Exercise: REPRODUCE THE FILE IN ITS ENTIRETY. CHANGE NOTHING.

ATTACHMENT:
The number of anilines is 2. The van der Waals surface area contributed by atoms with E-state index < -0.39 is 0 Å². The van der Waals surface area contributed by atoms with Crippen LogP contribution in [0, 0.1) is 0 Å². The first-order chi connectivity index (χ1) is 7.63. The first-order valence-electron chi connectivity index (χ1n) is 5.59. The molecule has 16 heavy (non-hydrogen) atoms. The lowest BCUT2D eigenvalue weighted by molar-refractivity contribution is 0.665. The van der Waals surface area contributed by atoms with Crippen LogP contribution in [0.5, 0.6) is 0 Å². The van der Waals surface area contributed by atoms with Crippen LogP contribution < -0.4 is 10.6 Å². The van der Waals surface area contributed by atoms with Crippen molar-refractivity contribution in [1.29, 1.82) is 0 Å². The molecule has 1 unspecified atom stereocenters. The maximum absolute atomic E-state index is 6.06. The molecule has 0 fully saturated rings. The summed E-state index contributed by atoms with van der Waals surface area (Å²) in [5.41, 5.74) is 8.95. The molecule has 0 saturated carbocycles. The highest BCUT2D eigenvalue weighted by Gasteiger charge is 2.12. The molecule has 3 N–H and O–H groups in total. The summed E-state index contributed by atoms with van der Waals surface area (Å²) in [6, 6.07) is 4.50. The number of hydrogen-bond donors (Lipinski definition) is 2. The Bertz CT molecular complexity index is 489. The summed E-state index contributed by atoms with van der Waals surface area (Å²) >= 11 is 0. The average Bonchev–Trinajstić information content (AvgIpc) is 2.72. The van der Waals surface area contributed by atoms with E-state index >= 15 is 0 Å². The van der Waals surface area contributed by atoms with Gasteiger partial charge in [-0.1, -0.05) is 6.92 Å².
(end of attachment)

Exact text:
The number of anilines is 2. The van der Waals surface area contributed by atoms with E-state index < -0.39 is 0 Å². The van der Waals surface area contributed by atoms with Crippen LogP contribution in [0, 0.1) is 0 Å². The first-order chi connectivity index (χ1) is 7.63. The first-order valence-electron chi connectivity index (χ1n) is 5.59. The molecule has 16 heavy (non-hydrogen) atoms. The lowest BCUT2D eigenvalue weighted by molar-refractivity contribution is 0.665. The van der Waals surface area contributed by atoms with Crippen LogP contribution in [0.5, 0.6) is 0 Å². The van der Waals surface area contributed by atoms with Crippen LogP contribution < -0.4 is 10.6 Å². The van der Waals surface area contributed by atoms with Crippen molar-refractivity contribution in [1.29, 1.82) is 0 Å². The molecule has 1 unspecified atom stereocenters. The maximum absolute atomic E-state index is 6.06. The molecule has 0 fully saturated rings. The summed E-state index contributed by atoms with van der Waals surface area (Å²) in [5.41, 5.74) is 8.95. The molecule has 0 saturated carbocycles. The highest BCUT2D eigenvalue weighted by Gasteiger charge is 2.12. The molecule has 3 N–H and O–H groups in total. The summed E-state index contributed by atoms with van der Waals surface area (Å²) in [6, 6.07) is 4.50. The number of hydrogen-bond donors (Lipinski definition) is 2. The Bertz CT molecular complexity index is 489. The summed E-state index contributed by atoms with van der Waals surface area (Å²) >= 11 is 0. The average Bonchev–Trinajstić information content (AvgIpc) is 2.72. The van der Waals surface area contributed by atoms with E-state index >= 15 is 0 Å². The van der Waals surface area contributed by atoms with Gasteiger partial charge in [-0.1, -0.05) is 6.92 Å².